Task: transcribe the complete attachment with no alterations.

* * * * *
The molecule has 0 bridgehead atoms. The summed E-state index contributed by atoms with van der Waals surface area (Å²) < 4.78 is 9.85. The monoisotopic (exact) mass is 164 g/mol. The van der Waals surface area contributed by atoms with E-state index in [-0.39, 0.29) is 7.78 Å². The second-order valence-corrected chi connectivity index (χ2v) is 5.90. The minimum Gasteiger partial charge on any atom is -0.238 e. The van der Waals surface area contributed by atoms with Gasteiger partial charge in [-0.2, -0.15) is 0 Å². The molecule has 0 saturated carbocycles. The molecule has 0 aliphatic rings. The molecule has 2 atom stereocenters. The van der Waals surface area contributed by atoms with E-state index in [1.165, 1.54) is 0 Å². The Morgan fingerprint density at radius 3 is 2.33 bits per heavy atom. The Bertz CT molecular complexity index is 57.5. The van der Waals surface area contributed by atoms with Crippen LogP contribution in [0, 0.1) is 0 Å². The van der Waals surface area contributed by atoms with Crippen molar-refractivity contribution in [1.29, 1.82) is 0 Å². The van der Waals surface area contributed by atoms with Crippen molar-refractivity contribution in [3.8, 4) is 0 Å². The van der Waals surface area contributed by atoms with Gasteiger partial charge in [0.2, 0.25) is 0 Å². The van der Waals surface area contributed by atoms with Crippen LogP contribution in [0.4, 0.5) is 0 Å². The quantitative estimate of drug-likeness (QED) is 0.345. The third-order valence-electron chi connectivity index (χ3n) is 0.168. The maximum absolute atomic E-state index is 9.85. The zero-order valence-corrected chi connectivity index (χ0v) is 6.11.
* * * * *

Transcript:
The molecule has 0 bridgehead atoms. The summed E-state index contributed by atoms with van der Waals surface area (Å²) < 4.78 is 9.85. The monoisotopic (exact) mass is 164 g/mol. The van der Waals surface area contributed by atoms with E-state index in [-0.39, 0.29) is 7.78 Å². The second-order valence-corrected chi connectivity index (χ2v) is 5.90. The minimum Gasteiger partial charge on any atom is -0.238 e. The van der Waals surface area contributed by atoms with Gasteiger partial charge in [-0.2, -0.15) is 0 Å². The molecule has 0 saturated carbocycles. The molecule has 0 aliphatic rings. The molecule has 2 atom stereocenters. The van der Waals surface area contributed by atoms with E-state index in [1.165, 1.54) is 0 Å². The Morgan fingerprint density at radius 3 is 2.33 bits per heavy atom. The Bertz CT molecular complexity index is 57.5. The van der Waals surface area contributed by atoms with Crippen LogP contribution in [0, 0.1) is 0 Å². The van der Waals surface area contributed by atoms with Crippen molar-refractivity contribution in [1.29, 1.82) is 0 Å². The van der Waals surface area contributed by atoms with Crippen molar-refractivity contribution in [3.8, 4) is 0 Å². The van der Waals surface area contributed by atoms with Gasteiger partial charge in [0.2, 0.25) is 0 Å². The van der Waals surface area contributed by atoms with Crippen LogP contribution in [0.4, 0.5) is 0 Å². The quantitative estimate of drug-likeness (QED) is 0.345. The third-order valence-electron chi connectivity index (χ3n) is 0.168. The maximum absolute atomic E-state index is 9.85. The zero-order valence-corrected chi connectivity index (χ0v) is 6.11.